In 1959 The Dalai Lama was forced to flee Tibet to Dharamsala, northern India, due to the brutal suppression of his country by Chinese troops. Nonetheless, he has never given up hope to return to Tibet and has become an icon of peace and tolerance. According to The Dalai Lama, there is a Tibetan saying that “Tragedy should be utilized as a source of strength.” The Dalai Lama explained that, “No matter what sort of difficulties, how painful experience is, if we lose our hope, that’s our real disaster.”
According to the priest Martin Luther (1483-1546), who would be a leading figure in the Protestant Reformation, “Everything that is done in this world is done by hope”. Helen Keller (1880-1968) was able to overcome going both deaf and blind to becoming the first deaf blind person to earn a Bachelor of Arts degree and would become and author and social advocate and she famously claimed “Hope sees the invisible, feels the intangible, and achieves the impossible.” Actor director Christopher Reeve (1952-2004) overcame an accident that left him a quadriplegic and claimed “Once you choose hope, anything’s possible.” So many more people who overcame a wide spectrum of difficulties would agree with what is taught in the Bible, the importance of hope to get us through difficult times.
Later in my life when I came face to face with a career ending back injury that surgery failed to relieve me of chronic pain, I would again appreciate the importance hope held to get us through difficult times. God wants us to have hope, which is why the Apostle Paul asserts in Romans 15:4, “For everything that was written in the past was written to teach us, so that through the endurance taught in the Scriptures and the encouragement they provide we might have hope.” Similarly, the Apostle Paul professes in Romans 15:13 “May the God of hope fill you with all joy and peace in believing, so that by the power of the Holy Spirit you may abound in hope.” Likewise, the Apostle Paul advocates in Romans 12:12 “Be joyful in hope, patient in affliction, faithful in prayer.”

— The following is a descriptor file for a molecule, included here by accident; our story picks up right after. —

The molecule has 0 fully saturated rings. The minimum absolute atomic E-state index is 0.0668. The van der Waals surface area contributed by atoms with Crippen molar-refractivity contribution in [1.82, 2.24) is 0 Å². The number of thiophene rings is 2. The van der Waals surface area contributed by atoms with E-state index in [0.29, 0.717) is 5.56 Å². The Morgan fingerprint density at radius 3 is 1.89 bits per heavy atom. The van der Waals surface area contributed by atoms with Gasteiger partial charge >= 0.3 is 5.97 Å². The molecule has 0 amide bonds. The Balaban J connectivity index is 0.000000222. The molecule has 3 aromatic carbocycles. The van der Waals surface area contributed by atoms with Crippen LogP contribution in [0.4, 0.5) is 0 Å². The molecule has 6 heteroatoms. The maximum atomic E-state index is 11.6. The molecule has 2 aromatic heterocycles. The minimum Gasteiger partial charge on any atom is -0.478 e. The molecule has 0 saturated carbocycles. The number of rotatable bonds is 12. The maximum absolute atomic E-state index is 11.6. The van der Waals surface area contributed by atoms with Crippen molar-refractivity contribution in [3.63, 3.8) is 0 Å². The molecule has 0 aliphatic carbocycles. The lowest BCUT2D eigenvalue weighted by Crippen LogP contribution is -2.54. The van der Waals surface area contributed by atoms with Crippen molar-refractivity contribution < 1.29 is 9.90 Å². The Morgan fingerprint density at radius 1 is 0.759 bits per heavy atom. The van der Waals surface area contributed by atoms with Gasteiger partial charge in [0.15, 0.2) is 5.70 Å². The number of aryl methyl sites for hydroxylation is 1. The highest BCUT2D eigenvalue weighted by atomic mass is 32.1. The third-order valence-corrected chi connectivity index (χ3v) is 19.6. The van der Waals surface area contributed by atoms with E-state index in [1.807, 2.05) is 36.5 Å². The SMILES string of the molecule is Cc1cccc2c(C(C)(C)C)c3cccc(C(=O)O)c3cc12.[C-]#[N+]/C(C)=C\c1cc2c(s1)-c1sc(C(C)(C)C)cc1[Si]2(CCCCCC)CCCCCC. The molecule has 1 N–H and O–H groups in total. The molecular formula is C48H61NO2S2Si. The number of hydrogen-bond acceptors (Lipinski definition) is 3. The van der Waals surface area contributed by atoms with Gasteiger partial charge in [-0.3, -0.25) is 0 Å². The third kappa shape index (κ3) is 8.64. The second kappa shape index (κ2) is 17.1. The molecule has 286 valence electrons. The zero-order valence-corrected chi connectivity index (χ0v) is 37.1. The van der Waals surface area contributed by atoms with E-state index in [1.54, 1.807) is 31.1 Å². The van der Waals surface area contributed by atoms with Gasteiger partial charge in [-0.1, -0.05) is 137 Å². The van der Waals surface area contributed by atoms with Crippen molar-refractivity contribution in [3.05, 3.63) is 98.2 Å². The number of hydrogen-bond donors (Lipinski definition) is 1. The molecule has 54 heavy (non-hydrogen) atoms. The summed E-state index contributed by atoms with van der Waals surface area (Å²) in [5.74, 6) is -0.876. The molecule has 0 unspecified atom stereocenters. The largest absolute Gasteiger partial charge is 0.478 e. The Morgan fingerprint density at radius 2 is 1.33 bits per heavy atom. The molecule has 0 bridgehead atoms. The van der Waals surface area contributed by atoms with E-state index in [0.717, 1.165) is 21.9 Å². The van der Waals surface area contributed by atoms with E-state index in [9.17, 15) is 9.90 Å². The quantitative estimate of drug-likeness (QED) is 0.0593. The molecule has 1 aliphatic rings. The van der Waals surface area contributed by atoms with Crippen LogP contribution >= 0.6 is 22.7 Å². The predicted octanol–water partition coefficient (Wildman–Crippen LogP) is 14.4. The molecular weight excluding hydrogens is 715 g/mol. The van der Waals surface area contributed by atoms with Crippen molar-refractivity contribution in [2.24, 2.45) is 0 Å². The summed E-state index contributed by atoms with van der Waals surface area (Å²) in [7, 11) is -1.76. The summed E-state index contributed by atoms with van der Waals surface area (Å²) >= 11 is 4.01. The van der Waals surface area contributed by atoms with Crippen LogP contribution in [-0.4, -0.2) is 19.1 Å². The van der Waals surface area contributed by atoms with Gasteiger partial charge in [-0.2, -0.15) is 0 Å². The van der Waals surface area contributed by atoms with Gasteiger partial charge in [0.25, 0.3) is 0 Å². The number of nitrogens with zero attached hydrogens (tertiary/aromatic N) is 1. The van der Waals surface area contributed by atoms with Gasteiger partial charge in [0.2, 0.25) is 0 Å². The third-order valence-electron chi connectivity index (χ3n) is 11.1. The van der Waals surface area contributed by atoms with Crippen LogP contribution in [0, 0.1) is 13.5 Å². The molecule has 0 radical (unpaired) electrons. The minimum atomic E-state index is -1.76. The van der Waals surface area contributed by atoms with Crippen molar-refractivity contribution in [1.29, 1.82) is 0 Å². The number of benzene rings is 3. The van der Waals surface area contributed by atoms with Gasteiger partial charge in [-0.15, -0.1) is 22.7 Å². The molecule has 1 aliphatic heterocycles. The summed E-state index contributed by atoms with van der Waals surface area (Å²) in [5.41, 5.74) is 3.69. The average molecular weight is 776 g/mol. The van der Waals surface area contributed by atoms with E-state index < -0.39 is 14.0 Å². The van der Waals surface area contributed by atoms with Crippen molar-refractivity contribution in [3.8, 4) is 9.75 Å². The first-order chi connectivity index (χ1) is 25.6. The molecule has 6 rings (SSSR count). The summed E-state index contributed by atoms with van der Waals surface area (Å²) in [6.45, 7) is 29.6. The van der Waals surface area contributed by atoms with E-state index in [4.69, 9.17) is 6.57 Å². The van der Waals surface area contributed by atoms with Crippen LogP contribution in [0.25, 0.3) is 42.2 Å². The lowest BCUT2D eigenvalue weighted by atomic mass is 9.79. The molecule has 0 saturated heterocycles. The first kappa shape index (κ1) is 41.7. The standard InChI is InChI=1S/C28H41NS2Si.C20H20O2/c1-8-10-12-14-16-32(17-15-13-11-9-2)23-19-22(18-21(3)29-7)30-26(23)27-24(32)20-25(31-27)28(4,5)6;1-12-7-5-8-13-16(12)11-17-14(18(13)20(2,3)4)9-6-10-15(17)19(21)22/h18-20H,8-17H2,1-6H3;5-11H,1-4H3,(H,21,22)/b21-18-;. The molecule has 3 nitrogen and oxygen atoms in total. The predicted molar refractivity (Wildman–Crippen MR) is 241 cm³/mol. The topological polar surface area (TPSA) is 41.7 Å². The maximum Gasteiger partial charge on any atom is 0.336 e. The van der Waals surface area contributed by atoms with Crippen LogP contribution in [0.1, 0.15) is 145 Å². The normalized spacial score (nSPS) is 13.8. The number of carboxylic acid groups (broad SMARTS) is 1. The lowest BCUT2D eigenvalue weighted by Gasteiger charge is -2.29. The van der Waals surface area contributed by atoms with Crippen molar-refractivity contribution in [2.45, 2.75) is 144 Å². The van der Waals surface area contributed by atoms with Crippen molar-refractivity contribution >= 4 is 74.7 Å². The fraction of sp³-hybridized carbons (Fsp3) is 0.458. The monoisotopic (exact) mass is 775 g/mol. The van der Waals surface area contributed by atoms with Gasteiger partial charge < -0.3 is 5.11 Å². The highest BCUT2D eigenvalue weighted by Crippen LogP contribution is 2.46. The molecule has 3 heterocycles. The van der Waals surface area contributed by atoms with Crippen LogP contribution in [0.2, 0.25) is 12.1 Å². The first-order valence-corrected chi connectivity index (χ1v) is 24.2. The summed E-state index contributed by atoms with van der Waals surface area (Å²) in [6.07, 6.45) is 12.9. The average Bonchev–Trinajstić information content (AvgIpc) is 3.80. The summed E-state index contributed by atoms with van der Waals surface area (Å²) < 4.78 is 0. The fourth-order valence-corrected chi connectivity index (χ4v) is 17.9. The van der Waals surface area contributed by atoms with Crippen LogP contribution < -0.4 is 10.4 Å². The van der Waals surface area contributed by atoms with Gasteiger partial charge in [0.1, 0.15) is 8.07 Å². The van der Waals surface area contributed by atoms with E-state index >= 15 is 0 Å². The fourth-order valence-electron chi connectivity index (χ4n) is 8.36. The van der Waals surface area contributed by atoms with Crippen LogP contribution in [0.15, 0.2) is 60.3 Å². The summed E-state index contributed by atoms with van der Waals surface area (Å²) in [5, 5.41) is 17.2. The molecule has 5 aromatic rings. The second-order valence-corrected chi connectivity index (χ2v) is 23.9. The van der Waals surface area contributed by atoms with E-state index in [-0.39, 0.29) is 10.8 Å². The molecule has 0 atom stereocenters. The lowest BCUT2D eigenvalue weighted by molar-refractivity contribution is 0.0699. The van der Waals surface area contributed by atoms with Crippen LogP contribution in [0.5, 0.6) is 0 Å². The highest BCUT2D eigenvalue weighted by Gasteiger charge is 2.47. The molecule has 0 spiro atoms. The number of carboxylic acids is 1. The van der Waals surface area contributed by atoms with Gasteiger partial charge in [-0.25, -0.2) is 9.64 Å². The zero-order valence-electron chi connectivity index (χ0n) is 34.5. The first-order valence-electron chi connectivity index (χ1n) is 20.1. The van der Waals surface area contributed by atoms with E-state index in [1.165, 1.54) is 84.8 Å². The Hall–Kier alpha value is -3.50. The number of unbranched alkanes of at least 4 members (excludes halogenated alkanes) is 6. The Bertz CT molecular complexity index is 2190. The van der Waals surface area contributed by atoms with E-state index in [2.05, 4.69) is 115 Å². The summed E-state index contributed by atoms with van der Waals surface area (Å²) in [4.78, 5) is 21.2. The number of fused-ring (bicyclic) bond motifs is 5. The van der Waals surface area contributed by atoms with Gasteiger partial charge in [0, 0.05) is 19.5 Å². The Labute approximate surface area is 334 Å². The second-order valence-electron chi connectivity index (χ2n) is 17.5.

This is the hope I rely on today. No matter what happens to me, regardless of how severe the pain may become, how frustrating the side effects and the other symptoms, I know that God is with me. I was once asked by a supervisor why I did not just give in. My answer seemed so simple to me, to give in was to give up hope and I had to have hope! At times, hope is all you have, and if you give up hope, nothing great could happen. I might never recover, I might not be able to do anything to change that, but I did have a choice, and it would never be my choice to give up hope! It is this hope that I hope everyone can find, the hope of a survivor.
 New International Version (NIV).
 Dennis DeWayne Byrd played in the NFL four years for the New York prior to his injury in 1992. He is a devout Christian and lives in Tulsa with his wife and their four children.
 Byrd, Dennis, and Michael D’Orso. “Rise and Walk: The Trial and Triumph of Dennis Byrd”. New York: HarperCollins, 1993.
 Konigsberg, Ruth Davis. 2011. The Truth About Grief. New York: Simon & Schuster. (p. 197)
 Dr. Donald Meichenbaum, PhD, is a Professor Emeritus, University of Waterloo Waterloo, Ontario, Canada; Research Director of The Melissa Institute for Violence Prevention and Treatment Miami, Florida; and has authored several books about post-traumatic stress.
 Trauma, Spirituality and Recovery, Toward a Spiritually-Integrated Psychotherapy by Donald Meichenbaum.
 New International Version (NIV).
 English Standard Version (ESV).
 English Standard Version (ESV).